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Convicted MPs, MLAs debarred from contesting poll
Legal Correspondent

New Delhi, January 12
In a major judgement aimed at cleansing country’s politics of criminals, a Constitution Bench of the Supreme Court has ruled that a legislator who has been awarded more than two years’ sentence in a case will be disqualified from contesting election for six years after completing the jail term.

The immunity against his immediate disqualification from the House on conviction and award of more than two years' jail term in a criminal case, as provided under Section 8(4) of the Representation of People Act(RPA) “would cease to apply no sooner than the House is dissolved, or the person has ceased to be a member of that House” a five-judge Constitution Bench, headed by Chief Justice R. C. Lahoti said.

The Bench having Mr Justice Shivaraj V. Patial, Mr Justice K. G. Balakrashanan, Mr Justice B. N. Srikrishna and Mr Justice G. P. Mathur as the other judges, said any other interpretation would render Sub-Section 4 of Section 8 of the RPA liable to be annulled as unconstitutional.

The court said the purpose of enacting the provision of disqualification from contesting election for six years under Section 8(3) of the RPA upon conviction and award of more than two years' sentence had been made in the law to “prevent criminalisation of politics”.

“Those who break the law should not make the law. Generally speaking, the purpose sought to be achieved by enacting disqualification on conviction for certain offences is to prevent persons with a criminal background from entering politics, and the House, a powerful wing of governance. Persons with a criminal background do pollute the process of election as they have no reservation from indulging in criminality to win,” the court said.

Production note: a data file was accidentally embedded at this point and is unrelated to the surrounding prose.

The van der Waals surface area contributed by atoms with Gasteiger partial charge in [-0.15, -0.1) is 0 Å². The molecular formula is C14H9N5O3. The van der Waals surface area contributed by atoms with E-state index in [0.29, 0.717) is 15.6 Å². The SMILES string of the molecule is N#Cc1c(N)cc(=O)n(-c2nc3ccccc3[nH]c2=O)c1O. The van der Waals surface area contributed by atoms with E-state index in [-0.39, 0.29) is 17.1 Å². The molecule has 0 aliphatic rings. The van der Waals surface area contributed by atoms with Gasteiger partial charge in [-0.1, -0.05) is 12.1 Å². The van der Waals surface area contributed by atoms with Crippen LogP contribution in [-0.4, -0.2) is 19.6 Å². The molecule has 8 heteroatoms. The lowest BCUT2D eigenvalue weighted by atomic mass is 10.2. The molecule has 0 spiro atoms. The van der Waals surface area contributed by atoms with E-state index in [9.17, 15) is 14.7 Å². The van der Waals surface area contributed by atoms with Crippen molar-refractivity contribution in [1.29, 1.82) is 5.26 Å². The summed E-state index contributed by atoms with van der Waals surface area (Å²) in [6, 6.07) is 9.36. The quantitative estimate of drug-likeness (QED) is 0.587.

It said the provision of disqualification was aimed at “promoting freedom and fairness of elections as also maintaining the law and order during the poll”.

“The applicability of the sentence to imprisonment for not less than two years would be decided by calculating the total term of imprisonment for which the person has been sentenced,” it ruled.

However, Mr Justice K. G. Balakrishnan disagreed with the other four judges on the question of accounting concurring sentence as a total sentence for disqualification under Section 8(3) of the RPA. He agreed with the Bench that the benefit of exemption from disqualification could not be carried to the next House.

The benefit against immediate disqualification under Section 8(4) to a convicted member of the House and giving him a breather of three months, was only made for the purpose of enabling him to file appeal in a superior court, the Bench said. If the appeal had been filed against the conviction, which was the foundation of disqualification, then the applicability of the disqualification shall stand deferred until the appeal was disposed of, the court held.

The judgement came on twin appeals challenging the election of Haryana’s sitting MLA Nafe Singh of the INLD and Kerala’s CPM MLA P. Jayarajan who at the time of filing nominations were convicted and sentenced to more than two years' imprisonment. Nafe Singh was sentenced to life imprisonment in a murder case and the Kerala legislator was sentenced to a total term of two years and five months on six counts in a riot case.

Setting aside their elections, the court said: “once the House has been dissolved and the person has ceased to be a member on the date of filing the nomination, there is no difference between him and any other candidate who was not such a member. Treating such two persons differently would be arbitrary and discriminatory and against Article 14 of the Constitution.”

“The correct position of law is that the nomination of a person disqualified within the meaning of Sub-Section(3) of Section 8 on the date of the scrutiny of nominations under Section 36(2) of the RPA shall be liable to be rejected as invalid and such a decision of the returning officer cannot be held to be illegal merely because the conviction is set aside or so altered as to go out of the ambit of Section 8(3) of the RPA consequent upon a decision of a subsequent date in a criminal appeal,” the court said.

“What is relevant is the actual period of imprisonment which any person convicted shall have to undergo, or would have undergone consequent upon the sentence pronounced by the trial court and that has to be seen in reference to the date of scrutiny of nominations or the date of election. All other factors are irrelevant,” it ruled.

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